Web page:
AUSTIN (Nexstar) — On Wednesday, a Texas district court ruled that all registered voters can qualify for a mail-in ballot as a result of the COVID-19 pandemic.
353rd District Court Judge Tim Sulak made the decision on Wednesday afternoon after hearing from the Texas Democratic Party, who originally filed the lawsuit, ACLU of Texas, national ACLU, League of Women Voters and the Texas Civil Rights Project.
Before the court’s ruling, in order to qualify for a mail-in ballot, a voter must:
- be 65 years or older
- be confined to jail, without a felony conviction
- be out of the county during the election period
- have a disability
The plaintiffs argued that current regulations for mail-in ballots should include people concerned about heading to the polls amid the coronavirus under the disability provision.
Gilberto Hinojosa, chairman of Texas Democratic Party, explained, “We feel that that law should be interpreted to mean that if you are practicing social distancing because you are fearful that you may be exposed to this coronavirus, and for that reason, you would be hesitant or would not go vote in-person to a polling place, that you should be allowed to vote by mail.”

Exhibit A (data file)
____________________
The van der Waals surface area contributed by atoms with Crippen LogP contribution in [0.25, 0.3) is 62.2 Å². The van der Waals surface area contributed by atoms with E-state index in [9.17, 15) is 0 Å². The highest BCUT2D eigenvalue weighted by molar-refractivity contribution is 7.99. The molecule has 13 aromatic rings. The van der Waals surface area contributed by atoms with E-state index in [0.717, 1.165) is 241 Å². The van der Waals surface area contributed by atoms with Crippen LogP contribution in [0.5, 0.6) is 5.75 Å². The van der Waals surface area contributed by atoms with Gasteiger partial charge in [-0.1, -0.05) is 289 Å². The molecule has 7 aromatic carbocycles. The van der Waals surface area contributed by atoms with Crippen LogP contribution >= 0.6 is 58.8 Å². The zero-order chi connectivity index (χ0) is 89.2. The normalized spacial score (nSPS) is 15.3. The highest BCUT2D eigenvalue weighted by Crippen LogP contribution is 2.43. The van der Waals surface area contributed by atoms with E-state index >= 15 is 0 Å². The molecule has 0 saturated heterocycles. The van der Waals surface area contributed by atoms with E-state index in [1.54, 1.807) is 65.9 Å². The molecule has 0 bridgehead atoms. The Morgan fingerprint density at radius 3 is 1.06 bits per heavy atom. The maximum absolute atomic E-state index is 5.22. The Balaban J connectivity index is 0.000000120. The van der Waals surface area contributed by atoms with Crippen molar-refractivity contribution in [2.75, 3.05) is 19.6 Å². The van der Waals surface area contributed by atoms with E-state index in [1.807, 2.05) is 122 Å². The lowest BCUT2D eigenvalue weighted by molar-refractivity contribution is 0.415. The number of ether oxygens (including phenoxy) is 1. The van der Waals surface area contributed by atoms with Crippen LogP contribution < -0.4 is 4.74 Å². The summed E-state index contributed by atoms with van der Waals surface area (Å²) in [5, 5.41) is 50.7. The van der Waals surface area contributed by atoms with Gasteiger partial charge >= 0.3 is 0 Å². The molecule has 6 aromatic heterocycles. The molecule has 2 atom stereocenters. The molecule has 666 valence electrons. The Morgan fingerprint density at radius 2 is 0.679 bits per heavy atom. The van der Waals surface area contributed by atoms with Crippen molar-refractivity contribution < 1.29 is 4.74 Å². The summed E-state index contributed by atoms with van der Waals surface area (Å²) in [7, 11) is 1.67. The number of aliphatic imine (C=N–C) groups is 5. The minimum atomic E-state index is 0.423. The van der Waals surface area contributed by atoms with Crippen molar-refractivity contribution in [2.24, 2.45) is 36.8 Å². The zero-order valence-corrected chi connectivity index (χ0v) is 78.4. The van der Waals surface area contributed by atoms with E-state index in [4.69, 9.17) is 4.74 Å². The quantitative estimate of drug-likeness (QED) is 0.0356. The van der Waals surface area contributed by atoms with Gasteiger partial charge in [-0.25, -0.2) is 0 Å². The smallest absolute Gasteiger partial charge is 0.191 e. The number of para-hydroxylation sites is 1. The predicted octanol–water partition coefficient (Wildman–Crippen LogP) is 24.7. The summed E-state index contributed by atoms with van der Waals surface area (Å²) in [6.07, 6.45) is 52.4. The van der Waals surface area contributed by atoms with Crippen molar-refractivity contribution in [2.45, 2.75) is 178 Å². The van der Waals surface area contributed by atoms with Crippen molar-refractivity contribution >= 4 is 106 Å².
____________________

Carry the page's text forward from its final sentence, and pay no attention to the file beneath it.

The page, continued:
The Texas ACLU’s senior staff attorney at the hearing, Edgar Saldivar, made it clear the lawsuit was not to get rid of in-person voting, but rather offer other options if people do not feel comfortable heading to the polls.
“The last thing we want is for people to risk their health and safety when there are options available at this time for them to safely vote without having to put themselves in danger,” Saldivar said.
The Attorney General’s office argued, however, that the provision is already clearly defined, and requires a person to have a sickness, or physical condition.
“Mail ballots based on disability are specifically reserved for those who are physically ill and cannot vote in-person as a result. Fear of contracting COVID-19 does not amount to a sickness or physical condition as required by the Legislature,” Attorney General Ken Paxton said in a statement Wednesday.
The AG’s office also said state leaders continue to make decisions during the pandemic to adjust, including Governor Greg Abbott pushing back the May primary runoff elections to July.
The state is expected to appeal the court’s decision.
In the interim, Hinojosa is hoping before the lawsuit is able to reach the Texas Supreme Court, state leaders will change their minds.
“Just go forward with the preparation to be able to allow people to vote by mail that, is what our hope is,” Hinojosa said.
Earlier this month, the Texas Democratic Party also filed a lawsuit against Governor Greg Abbott, Secretary of State Ruth Hughes, and others to demand a vote-by-mail election during the crisis. Back in March, the party wrote a letter urging the Secretary of State to allow mail-in ballots for the upcoming May 2 and May 26 elections.
The early April lawsuit was also filed against the Travis County Clerk and the Bexar County Elections Administrator. The party demanded that the leaders follow what they say is Texas law, which allows voting by mail.
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